I apologise for having detained the House, but there is much more that I should like to have said on the general question of unemployment. I remember that, in the second speech I made in this House, which was in March, 1934, I said that the solution of the unemployment problem was bound up with the question of peace and war. Therefore, even in a crisis like this, and even should it get worse, it is not inopportune for this House to discuss that problem. Whatever type of peace we may believe in, we are all agreed that no peace will be a general peace unless it includes a great and general measure of agreement among all nations to disarm. It is folly to talk of disarmament if every nation that disarms is faced with a gigantic problem of unemployment and consequent social strife. While it is right to discuss the immediate problem of unemployment during the war, we should bear in mind that the solution of the general problem is part of the solution of the present trials of the world.

5.55 p.m.

Mr. Sexton

Of all the problems that have been in front of this House during the last four years, that of unemployment seems the hardest for finding a solution. In peace-time, as our system of society is organised and regulated, it is always taken for granted that there must be a reserve of unemployed. Conversely, war has always been expected to provide work for all. During international conflict the withdrawal of men from industry to the fighting services has usually resulted in there being more jobs than workers. To-day, in the present emergency, we find that unemployment is on the increase in this country and that, at the present time, there are 1,400,000 people for whom the country can find no work.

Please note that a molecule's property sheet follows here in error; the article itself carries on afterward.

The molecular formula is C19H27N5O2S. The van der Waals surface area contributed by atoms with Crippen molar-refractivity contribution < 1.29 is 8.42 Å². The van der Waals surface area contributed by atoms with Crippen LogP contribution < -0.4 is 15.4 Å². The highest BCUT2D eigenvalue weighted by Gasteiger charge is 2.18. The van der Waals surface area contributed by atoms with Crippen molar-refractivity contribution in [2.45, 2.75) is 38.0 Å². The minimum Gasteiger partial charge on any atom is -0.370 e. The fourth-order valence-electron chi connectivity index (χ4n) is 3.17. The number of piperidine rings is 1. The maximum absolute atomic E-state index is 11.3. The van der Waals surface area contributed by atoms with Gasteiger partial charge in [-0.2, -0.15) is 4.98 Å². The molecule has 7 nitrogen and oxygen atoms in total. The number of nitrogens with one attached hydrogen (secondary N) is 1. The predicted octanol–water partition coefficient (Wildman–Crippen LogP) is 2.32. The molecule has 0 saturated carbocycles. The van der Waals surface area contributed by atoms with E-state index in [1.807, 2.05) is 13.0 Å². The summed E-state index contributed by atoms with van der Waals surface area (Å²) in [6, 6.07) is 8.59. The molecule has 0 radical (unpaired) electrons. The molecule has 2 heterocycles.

One of the aims of the present struggle between this country and Germany is to defend the rights, privileges and independence of small nations. One of the small nations that exist is the nation of the out-of-works. It is being denied the ordinary human independence which work and wages provide. The folk who constitute this nation within the nation are entirely blameless. To the reproachful question, "Why stand ye here all the day, idle?" so frequently put to them, they hurl back, bitterly, the resentful answer: "No man hath hired us." Because the nation has neglected to hire these people, it is failing to pull its full weight in the present struggle. Because of this failure there was a leading article in last night's "Evening Standard" of a very strong nature. By permission of the House I would like to quote from it these words: The whole of this tremendous structure of trade and commerce depends on one thing, and one alone—the labour of the British people. They pay the taxes, supply the munitions and fill the holds of our merchant ships. Are we using this great engine of power to best advantage? We are not. The paper went on to say: At this critical hour when huge numbers of our people are diverted to the business of manufacturing implements of destruction, when, above all other times, it is necessary to increase the pile of goods which we can eat and drink, and which give us warmth and clothing, at this moment one million four hundred thousand of our citizens are denied the right to make any contribution to our war effort whatsoever. Instead, they are forcibly condemned to live only as burdens to their neighbours as if they were blind, dumb, deaf and crippled. And their number is not decreasing. In the first two months it has swelled by two hundred thousand. Strong words, in reference to the big army of unemployed, but fully justified. Later on, the same leading article says: We must squander no more of our riches…Every hand and every brain must be employed. Such an effort it is the business of the Government to organise. They cannot be said to be doing it while nearly twenty thousand workers a week are dismissed from their employment. Quite recently there has been an arrangement for the pooling of the resources of this country and France. Can it be said that our contribution to such an amalgamation of economic power is up to our national capacity, when man-power is being allowed to stand idle? Up and down the country in the various counties and districts there seems to have been a lack of co-ordination to encourage people to get work. In my own county, where we have from 50,000 to 60,000 unemployed, there lies the opportunity to strengthen the national cause and at the same time to restore independence to deserving people. How can the Government help? We have seaports on the eastern shores of Durham County, there are shipbuilding yards in other parts of the country, and in this hour of need those various shipbuilding yards ought to be encouraged. In the North-East county in which I live is the Team Valley Trading Estate, which received considerable Government assistance in order to set it up. Here are factories which should be utilised by the Ministry of Supply; otherwise the tenants will be forced into bankruptcy.